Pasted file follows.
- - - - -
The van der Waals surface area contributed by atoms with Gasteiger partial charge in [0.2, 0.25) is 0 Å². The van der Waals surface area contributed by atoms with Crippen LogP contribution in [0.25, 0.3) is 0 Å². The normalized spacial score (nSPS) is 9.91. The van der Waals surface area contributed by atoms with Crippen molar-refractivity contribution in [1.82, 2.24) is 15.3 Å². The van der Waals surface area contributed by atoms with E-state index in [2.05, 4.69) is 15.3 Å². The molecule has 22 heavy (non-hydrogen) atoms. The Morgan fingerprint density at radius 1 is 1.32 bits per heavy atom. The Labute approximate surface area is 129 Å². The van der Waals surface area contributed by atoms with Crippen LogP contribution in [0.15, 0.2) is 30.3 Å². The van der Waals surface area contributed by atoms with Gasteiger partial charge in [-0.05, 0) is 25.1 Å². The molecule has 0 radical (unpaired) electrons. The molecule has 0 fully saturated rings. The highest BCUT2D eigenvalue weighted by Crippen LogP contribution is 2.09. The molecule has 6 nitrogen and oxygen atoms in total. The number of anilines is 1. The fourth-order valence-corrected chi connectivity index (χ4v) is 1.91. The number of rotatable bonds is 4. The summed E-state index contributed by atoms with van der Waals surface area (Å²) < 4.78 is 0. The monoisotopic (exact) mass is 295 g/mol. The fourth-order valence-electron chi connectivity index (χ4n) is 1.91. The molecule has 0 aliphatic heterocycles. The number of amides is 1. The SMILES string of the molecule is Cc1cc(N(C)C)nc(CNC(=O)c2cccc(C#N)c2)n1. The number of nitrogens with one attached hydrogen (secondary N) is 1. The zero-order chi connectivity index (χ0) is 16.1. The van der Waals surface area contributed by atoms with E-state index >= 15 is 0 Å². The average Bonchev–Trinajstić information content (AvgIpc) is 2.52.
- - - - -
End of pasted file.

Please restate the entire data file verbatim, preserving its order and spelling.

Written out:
The van der Waals surface area contributed by atoms with Gasteiger partial charge in [0.2, 0.25) is 0 Å². The van der Waals surface area contributed by atoms with Crippen LogP contribution in [0.25, 0.3) is 0 Å². The normalized spacial score (nSPS) is 9.91. The van der Waals surface area contributed by atoms with Crippen molar-refractivity contribution in [1.82, 2.24) is 15.3 Å². The van der Waals surface area contributed by atoms with E-state index in [2.05, 4.69) is 15.3 Å². The molecule has 22 heavy (non-hydrogen) atoms. The Morgan fingerprint density at radius 1 is 1.32 bits per heavy atom. The Labute approximate surface area is 129 Å². The van der Waals surface area contributed by atoms with Crippen LogP contribution in [0.15, 0.2) is 30.3 Å². The van der Waals surface area contributed by atoms with Gasteiger partial charge in [-0.05, 0) is 25.1 Å². The molecule has 0 radical (unpaired) electrons. The molecule has 0 fully saturated rings. The highest BCUT2D eigenvalue weighted by Crippen LogP contribution is 2.09. The molecule has 6 nitrogen and oxygen atoms in total. The number of anilines is 1. The fourth-order valence-corrected chi connectivity index (χ4v) is 1.91. The number of rotatable bonds is 4. The summed E-state index contributed by atoms with van der Waals surface area (Å²) < 4.78 is 0. The monoisotopic (exact) mass is 295 g/mol. The fourth-order valence-electron chi connectivity index (χ4n) is 1.91. The molecule has 0 aliphatic heterocycles. The number of amides is 1. The SMILES string of the molecule is Cc1cc(N(C)C)nc(CNC(=O)c2cccc(C#N)c2)n1. The number of nitrogens with one attached hydrogen (secondary N) is 1. The zero-order chi connectivity index (χ0) is 16.1. The van der Waals surface area contributed by atoms with E-state index >= 15 is 0 Å². The average Bonchev–Trinajstić information content (AvgIpc) is 2.52.